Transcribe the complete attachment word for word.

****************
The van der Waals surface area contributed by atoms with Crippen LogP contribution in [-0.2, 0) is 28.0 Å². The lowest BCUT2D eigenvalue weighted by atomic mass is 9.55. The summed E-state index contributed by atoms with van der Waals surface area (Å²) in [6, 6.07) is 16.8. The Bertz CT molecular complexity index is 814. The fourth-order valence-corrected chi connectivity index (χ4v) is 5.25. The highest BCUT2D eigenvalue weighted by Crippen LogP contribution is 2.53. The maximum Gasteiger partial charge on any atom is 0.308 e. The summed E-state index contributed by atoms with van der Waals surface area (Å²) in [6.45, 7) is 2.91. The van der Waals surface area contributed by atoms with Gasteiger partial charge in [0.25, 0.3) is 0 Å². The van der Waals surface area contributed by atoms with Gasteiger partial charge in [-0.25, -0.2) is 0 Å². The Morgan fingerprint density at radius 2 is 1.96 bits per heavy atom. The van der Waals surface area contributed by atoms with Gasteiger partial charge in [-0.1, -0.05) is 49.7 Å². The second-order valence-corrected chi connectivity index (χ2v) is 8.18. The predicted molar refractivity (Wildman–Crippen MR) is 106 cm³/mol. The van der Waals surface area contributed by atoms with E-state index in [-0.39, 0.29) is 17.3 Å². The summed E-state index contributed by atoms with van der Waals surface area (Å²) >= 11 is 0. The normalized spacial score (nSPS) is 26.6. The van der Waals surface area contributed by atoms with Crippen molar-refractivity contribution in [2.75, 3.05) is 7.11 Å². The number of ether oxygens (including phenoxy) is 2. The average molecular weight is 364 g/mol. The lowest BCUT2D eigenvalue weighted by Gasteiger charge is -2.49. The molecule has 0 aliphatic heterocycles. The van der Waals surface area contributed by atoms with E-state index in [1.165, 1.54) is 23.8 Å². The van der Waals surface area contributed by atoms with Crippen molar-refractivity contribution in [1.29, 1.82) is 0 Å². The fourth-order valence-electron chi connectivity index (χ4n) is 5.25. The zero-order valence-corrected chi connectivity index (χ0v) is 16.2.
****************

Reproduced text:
The van der Waals surface area contributed by atoms with Crippen LogP contribution in [-0.2, 0) is 28.0 Å². The lowest BCUT2D eigenvalue weighted by atomic mass is 9.55. The summed E-state index contributed by atoms with van der Waals surface area (Å²) in [6, 6.07) is 16.8. The Bertz CT molecular complexity index is 814. The fourth-order valence-corrected chi connectivity index (χ4v) is 5.25. The highest BCUT2D eigenvalue weighted by Crippen LogP contribution is 2.53. The maximum Gasteiger partial charge on any atom is 0.308 e. The summed E-state index contributed by atoms with van der Waals surface area (Å²) in [6.45, 7) is 2.91. The van der Waals surface area contributed by atoms with Gasteiger partial charge in [0.25, 0.3) is 0 Å². The van der Waals surface area contributed by atoms with Gasteiger partial charge in [-0.25, -0.2) is 0 Å². The Morgan fingerprint density at radius 2 is 1.96 bits per heavy atom. The van der Waals surface area contributed by atoms with Gasteiger partial charge in [-0.1, -0.05) is 49.7 Å². The second-order valence-corrected chi connectivity index (χ2v) is 8.18. The predicted molar refractivity (Wildman–Crippen MR) is 106 cm³/mol. The van der Waals surface area contributed by atoms with E-state index in [-0.39, 0.29) is 17.3 Å². The summed E-state index contributed by atoms with van der Waals surface area (Å²) >= 11 is 0. The normalized spacial score (nSPS) is 26.6. The van der Waals surface area contributed by atoms with Crippen molar-refractivity contribution in [2.75, 3.05) is 7.11 Å². The number of ether oxygens (including phenoxy) is 2. The average molecular weight is 364 g/mol. The lowest BCUT2D eigenvalue weighted by Gasteiger charge is -2.49. The molecule has 0 aliphatic heterocycles. The van der Waals surface area contributed by atoms with E-state index in [1.165, 1.54) is 23.8 Å². The van der Waals surface area contributed by atoms with Crippen molar-refractivity contribution in [1.29, 1.82) is 0 Å². The fourth-order valence-electron chi connectivity index (χ4n) is 5.25. The zero-order valence-corrected chi connectivity index (χ0v) is 16.2.